Saturday, August 10, 2013

From today's Vancouver Sun: Some thoughts on Freiburg, which some say IS the greenest city in the world!

German town the picture of renewable energy

With commitment to initiatives, Freiburg im Breisgau reputed to be greenest city in the world

By Michael Geller, Special To The Sun August 10, 2013

Since Vancouver often talks about becoming the greenest city in the world, I decided to finish a recent tour of Germany with a visit to Freiburg, considered by many to be the world's current greenest city.
The trip did not start off well when I discovered shortly after arrival that while I was in Freiburg, my hotel reservation was in Freiberg! Who knew there were two cities in Germany with the same name? However, when I saw a Freiburg GREENCity Hot Spots map in the Tourist Information Office, I knew I had come to the right place.

Freiburg im Breisgau is the largest city in the Black Forest, a vibrant university town surrounded by mountain peaks and acres of vineyards.

Many of Freiburg's sustainability success stories are related to renewable energy initiatives. This is evident in the extensive use of solar panels on buildings and wind turbines on nearby hills.

The community's Cluster Green City initiative has brought together more than 120 companies and institutions active in energy-efficient design and construction, environmental technologies and sustainable transport. I very much enjoyed strolling around the historic old town, which features a system of "bachle" or open streams first built in the 12th century to keep the city clean and help fight fires. Today, they help keep the city cool in summer and provide enjoyment for young children.
I also spent time touring Quartier Vauban and Rieselfeld Urban District, two master-planned sustainable communities located at the termination of tram lines to the south and west of the city centre; and Bugginger Strasse 50, the world's first highrise residential building to reach Passive House energy standards through renovation.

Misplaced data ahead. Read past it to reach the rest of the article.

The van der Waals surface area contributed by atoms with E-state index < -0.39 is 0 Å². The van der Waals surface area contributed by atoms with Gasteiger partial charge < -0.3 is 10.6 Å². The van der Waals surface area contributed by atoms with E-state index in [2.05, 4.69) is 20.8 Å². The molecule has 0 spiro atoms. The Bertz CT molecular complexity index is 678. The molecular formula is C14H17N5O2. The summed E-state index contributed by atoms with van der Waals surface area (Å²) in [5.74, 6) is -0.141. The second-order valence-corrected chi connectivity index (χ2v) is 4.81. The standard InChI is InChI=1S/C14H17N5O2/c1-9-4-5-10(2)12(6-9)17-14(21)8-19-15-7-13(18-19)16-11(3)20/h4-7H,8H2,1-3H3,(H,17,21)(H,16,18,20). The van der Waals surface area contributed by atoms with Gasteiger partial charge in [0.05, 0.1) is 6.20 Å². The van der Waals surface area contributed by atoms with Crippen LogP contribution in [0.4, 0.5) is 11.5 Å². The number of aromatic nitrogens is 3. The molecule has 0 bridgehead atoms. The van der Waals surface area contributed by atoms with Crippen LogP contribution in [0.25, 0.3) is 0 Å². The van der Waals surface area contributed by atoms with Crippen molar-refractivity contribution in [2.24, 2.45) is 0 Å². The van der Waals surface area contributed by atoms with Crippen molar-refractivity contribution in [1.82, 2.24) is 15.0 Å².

Quartier Vauban is a neighbourhood with 5,000 residents, approximately four kilometres south of the Freiburg town centre. Started in the early 1990s, it was built as model sustainable community on the site of a former French military base.

The community is connected to the city centre by a tram that runs through its centre so that all homes are within easy walking distance of a tram stop. Transportation is primarily by foot or bicycle. I was told approximately 75 per cent of the households had chosen to live without a car.

Most of Vauban's residential streets are described as "stellplatzfrei" - literally "free from parking spaces." Vehicles are allowed down these streets at walking pace to pick up and deliver, but not to park, although I saw cars parked in many areas.

Each year, households are required to sign a declaration stating that they do not own a car, or if they do, they must buy a space in one of the multistorey "solar garages" at the periphery of the community.
On the main street leading into Vauban is the colourful Sun Ship, a large integrated office/retail building designed by architect Rolf Disch. Behind it is the equally colourful Solar Settlement. It claims to be the first housing community in the world in which all homes produce more energy than they consume. The solar energy surplus is sold back into the city's grid for a profit on every home.